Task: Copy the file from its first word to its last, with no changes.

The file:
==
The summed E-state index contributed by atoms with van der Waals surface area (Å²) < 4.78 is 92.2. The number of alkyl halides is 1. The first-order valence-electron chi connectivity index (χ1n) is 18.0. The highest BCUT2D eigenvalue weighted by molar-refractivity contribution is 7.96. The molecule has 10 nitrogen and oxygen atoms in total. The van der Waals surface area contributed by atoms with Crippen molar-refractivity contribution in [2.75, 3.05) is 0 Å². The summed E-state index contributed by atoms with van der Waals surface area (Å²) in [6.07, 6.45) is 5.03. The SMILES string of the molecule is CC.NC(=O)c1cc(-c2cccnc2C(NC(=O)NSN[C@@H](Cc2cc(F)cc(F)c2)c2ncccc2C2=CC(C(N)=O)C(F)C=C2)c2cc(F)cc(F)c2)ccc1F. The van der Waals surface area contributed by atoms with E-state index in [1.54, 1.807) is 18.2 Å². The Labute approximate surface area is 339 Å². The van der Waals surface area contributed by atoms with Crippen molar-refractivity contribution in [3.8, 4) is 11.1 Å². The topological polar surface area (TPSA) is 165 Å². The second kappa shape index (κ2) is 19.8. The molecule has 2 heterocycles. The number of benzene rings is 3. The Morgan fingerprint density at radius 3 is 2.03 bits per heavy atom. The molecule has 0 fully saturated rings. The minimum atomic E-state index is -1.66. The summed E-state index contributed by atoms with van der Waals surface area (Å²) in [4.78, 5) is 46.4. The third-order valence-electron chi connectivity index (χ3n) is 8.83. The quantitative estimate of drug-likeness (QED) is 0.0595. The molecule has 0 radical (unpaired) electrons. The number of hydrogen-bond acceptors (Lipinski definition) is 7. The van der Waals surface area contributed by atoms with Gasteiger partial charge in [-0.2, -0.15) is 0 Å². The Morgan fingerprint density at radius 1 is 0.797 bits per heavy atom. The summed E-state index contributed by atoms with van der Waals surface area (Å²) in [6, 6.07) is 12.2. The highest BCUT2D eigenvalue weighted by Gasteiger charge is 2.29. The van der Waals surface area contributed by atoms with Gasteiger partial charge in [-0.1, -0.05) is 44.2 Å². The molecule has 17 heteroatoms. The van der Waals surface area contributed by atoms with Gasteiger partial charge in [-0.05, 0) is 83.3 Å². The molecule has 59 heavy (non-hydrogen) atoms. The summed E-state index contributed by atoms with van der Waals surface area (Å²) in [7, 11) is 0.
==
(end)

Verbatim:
The summed E-state index contributed by atoms with van der Waals surface area (Å²) < 4.78 is 92.2. The number of alkyl halides is 1. The first-order valence-electron chi connectivity index (χ1n) is 18.0. The highest BCUT2D eigenvalue weighted by molar-refractivity contribution is 7.96. The molecule has 10 nitrogen and oxygen atoms in total. The van der Waals surface area contributed by atoms with Crippen molar-refractivity contribution in [2.75, 3.05) is 0 Å². The summed E-state index contributed by atoms with van der Waals surface area (Å²) in [6.07, 6.45) is 5.03. The SMILES string of the molecule is CC.NC(=O)c1cc(-c2cccnc2C(NC(=O)NSN[C@@H](Cc2cc(F)cc(F)c2)c2ncccc2C2=CC(C(N)=O)C(F)C=C2)c2cc(F)cc(F)c2)ccc1F. The van der Waals surface area contributed by atoms with E-state index in [1.54, 1.807) is 18.2 Å². The Labute approximate surface area is 339 Å². The van der Waals surface area contributed by atoms with Crippen molar-refractivity contribution in [3.8, 4) is 11.1 Å². The topological polar surface area (TPSA) is 165 Å². The second kappa shape index (κ2) is 19.8. The molecule has 2 heterocycles. The number of benzene rings is 3. The Morgan fingerprint density at radius 3 is 2.03 bits per heavy atom. The molecule has 0 fully saturated rings. The minimum atomic E-state index is -1.66. The summed E-state index contributed by atoms with van der Waals surface area (Å²) in [4.78, 5) is 46.4. The third-order valence-electron chi connectivity index (χ3n) is 8.83. The quantitative estimate of drug-likeness (QED) is 0.0595. The molecule has 0 radical (unpaired) electrons. The number of hydrogen-bond acceptors (Lipinski definition) is 7. The van der Waals surface area contributed by atoms with Gasteiger partial charge in [-0.2, -0.15) is 0 Å². The Morgan fingerprint density at radius 1 is 0.797 bits per heavy atom. The summed E-state index contributed by atoms with van der Waals surface area (Å²) in [6, 6.07) is 12.2. The highest BCUT2D eigenvalue weighted by Gasteiger charge is 2.29. The van der Waals surface area contributed by atoms with Gasteiger partial charge in [-0.1, -0.05) is 44.2 Å². The molecule has 17 heteroatoms. The van der Waals surface area contributed by atoms with Gasteiger partial charge in [-0.05, 0) is 83.3 Å². The molecule has 59 heavy (non-hydrogen) atoms. The summed E-state index contributed by atoms with van der Waals surface area (Å²) in [7, 11) is 0.